Politics, Creativity, Miliband and the Blink Test

It turns out that politics is not unlike creative direction. Great Creative Directors are great, not just for the work that they do, but also for the work that they don’t let out of the door.  They have a sixth sense about work that won’t fly. As Malcolm Gladwell might have put it: they only have to blink at a bad idea, and they can see that it is bad.  They are paid to say “no” as much as to say “yes”.

And so it is with politics.

As is now becoming clear, many people possessed of a Sixth Political Sense knew, deep down, that the Miliband Strategy did not pass the Blink Test. Worse, they knew that he himself did not pass the Blink Test.  He just did not feel like a Prime Minister in waiting. Had he become a Creative Director, he would have been the type who mistakes his own passion for an idea for proof that the idea is a good one. He did not understand his own market and its dynamics. Inevitably, he lost the pitch.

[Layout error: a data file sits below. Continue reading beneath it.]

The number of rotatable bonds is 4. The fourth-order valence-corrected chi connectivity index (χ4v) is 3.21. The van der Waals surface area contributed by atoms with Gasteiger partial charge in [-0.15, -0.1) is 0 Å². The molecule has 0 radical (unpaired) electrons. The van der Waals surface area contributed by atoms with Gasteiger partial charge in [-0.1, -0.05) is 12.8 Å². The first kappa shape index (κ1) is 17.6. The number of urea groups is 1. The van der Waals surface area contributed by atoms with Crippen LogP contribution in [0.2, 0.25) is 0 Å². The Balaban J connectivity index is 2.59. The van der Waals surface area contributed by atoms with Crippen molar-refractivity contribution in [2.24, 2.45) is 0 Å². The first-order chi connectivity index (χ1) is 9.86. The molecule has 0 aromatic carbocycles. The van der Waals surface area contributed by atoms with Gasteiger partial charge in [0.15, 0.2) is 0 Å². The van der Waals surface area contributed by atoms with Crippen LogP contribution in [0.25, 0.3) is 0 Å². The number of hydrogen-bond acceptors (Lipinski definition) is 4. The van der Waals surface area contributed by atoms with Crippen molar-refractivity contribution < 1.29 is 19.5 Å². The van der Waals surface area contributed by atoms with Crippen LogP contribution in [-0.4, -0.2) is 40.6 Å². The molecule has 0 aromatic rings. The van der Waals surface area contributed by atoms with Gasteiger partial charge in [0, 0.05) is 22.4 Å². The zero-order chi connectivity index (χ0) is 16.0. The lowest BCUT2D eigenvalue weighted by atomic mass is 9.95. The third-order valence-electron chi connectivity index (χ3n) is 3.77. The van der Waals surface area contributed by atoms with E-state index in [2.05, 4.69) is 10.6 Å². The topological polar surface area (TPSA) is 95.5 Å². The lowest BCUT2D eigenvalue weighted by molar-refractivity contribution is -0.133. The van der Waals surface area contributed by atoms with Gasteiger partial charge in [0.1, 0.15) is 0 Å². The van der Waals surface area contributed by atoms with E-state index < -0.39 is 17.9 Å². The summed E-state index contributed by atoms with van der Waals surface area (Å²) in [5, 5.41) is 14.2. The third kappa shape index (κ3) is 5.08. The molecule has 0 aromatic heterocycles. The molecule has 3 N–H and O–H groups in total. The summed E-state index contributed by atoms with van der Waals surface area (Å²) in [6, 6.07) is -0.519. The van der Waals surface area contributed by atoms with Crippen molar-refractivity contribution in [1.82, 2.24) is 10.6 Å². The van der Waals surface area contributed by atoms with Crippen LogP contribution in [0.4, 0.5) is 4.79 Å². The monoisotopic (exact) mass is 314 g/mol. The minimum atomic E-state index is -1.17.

The question, at least for this blog, is not: why did he lose?  The question is: why was the interview process for the job so flawed?  Why did everyone blink and miss it?  Or – more accurately – blink and let it happen?